Maberry was also vital in the development of Doin' It in Public: Feminism and Art at the Woman's Building presented by Otis College's Ben Maltz Gallery in 2011. The exhibition sought to document, contextualize and pay tribute to the groundbreaking work of feminist artists and art cooperatives that were centered in and around the Woman's Building in the 1970s and 1980s. Doin' It In Public was part of the Pacific Standard Time: Art in LA 1945-1980 collaboration, initiated by the Getty, to tell the story of the birth of the L.A. art scene. Doin' It In Public was the first exhibition to fully explore the contributions of the Woman’s Building and included capturing the oral history through commissioned interviews with prominent artists and leaders of the movement including Sheila de Bretteville, Terry Wolverton, Suzanne Lacy, Mother Art, The Waitresses, and many others.

To celebrate International Women's Day, we asked Maberry about her time at the Woman's Building and how its tradition is being carried on by a new generation. 

 

How did you first become involved with the Woman’s Building?

It was 1976, and I was in college taking art and women’s studies classes. I found out about the Woman's Building through the New Woman’s Survival Catalog and immediately knew I had to be there.

 

Is there something you learned during your time there that you still carry with you?

That art makes a difference in people’s lives and culture. That women are powerful, incredible artists with a lot to say.

 

How important is documenting and archiving these stories and works in ensuring female artists are given parity in art history classes and museum walls?

Just as the original Woman’s Building of 1893 was lost to history for 70 years until Judy Chicago and her students discovered the catalog in a second-hand bookstore, the Woman’s Building founded in 1973 was almost lost to history. So much of what is exciting nowadays owes much to the creativity and persistence of all our foremothers. I am very grateful to Otis for supporting the online database which began in 1997 as part of the Getty Information Institute's "Faces of L.A." Project. More than 1500 images documenting both featured artists and their projects were selected and digitized. Then in 2011, Otis supported Doin' It in Public: Feminism and Art at the Woman's Building curated by Meg Linton and funded by the Getty’s the Pacific Standard Time initiative. These projects have been incredible in preserving women’s history in the arts.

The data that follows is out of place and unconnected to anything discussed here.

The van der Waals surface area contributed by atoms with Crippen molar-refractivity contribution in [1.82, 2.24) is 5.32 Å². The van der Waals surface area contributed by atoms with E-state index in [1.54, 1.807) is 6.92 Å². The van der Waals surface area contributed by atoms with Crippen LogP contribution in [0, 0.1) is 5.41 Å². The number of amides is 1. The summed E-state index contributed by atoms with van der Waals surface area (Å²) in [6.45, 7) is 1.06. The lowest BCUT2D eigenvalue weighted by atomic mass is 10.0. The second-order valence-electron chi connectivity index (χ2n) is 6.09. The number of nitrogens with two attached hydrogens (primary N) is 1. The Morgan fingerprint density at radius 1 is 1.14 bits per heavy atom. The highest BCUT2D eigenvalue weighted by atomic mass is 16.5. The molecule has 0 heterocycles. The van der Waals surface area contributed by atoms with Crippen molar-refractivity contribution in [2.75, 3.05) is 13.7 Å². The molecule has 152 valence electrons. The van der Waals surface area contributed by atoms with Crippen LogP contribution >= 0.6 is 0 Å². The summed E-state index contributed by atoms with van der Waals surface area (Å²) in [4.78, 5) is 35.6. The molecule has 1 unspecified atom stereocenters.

What does the Women's Building seek to achieve today and how can people become involved with the organization?

We exist now only to preserve the history. Metabolic Studio discovered the Woman’s Building and became interested in archiving the history. Through their grant, we are able to fund emerging women artists who want to create new work that “animates the archives.” The resulting work, accompanied by several events, will be on exhibit at Avenue 50 Studio, 131 North Avenue 50, Highland Park, CA 90042, from Saturday, May 13 through Saturday, June 3, 2017.

 

The work that came out of the Woman’s Building has informed many contemporary feminist and social justice artists, do you think that the Woman’s Building could be revived by a new generation?

In a sense, the Woman's Building accomplished many of its goals. Women artists are visible and important contributors to art and culture now. But many young women are still hungry for spaces where they can network and collaborate and discuss issues. The Women’s Center for Creative Work is a not-for-profit organization that cultivates L.A.’s feminist creative communities and practices. I see them as one group carrying on the tradition of the Woman's Building. They are doing great work and it’s appropriate for this generation to define and create organizations that support their needs now.

 

To learn more about the Woman's Building, visit www.womansbuilding.org. The Doin' It In Public: Feminism and Art at the Woman's Building exhibition catalog is available for purchase through Amazon.

 

KCET's The Woman’s Building: L.A.’s “Feminist Mecca”.

Image: Group of women from the Feminist Studio Workshop pose while making a banner that reads The Art of Community, 1979. Photo: Florence Rosen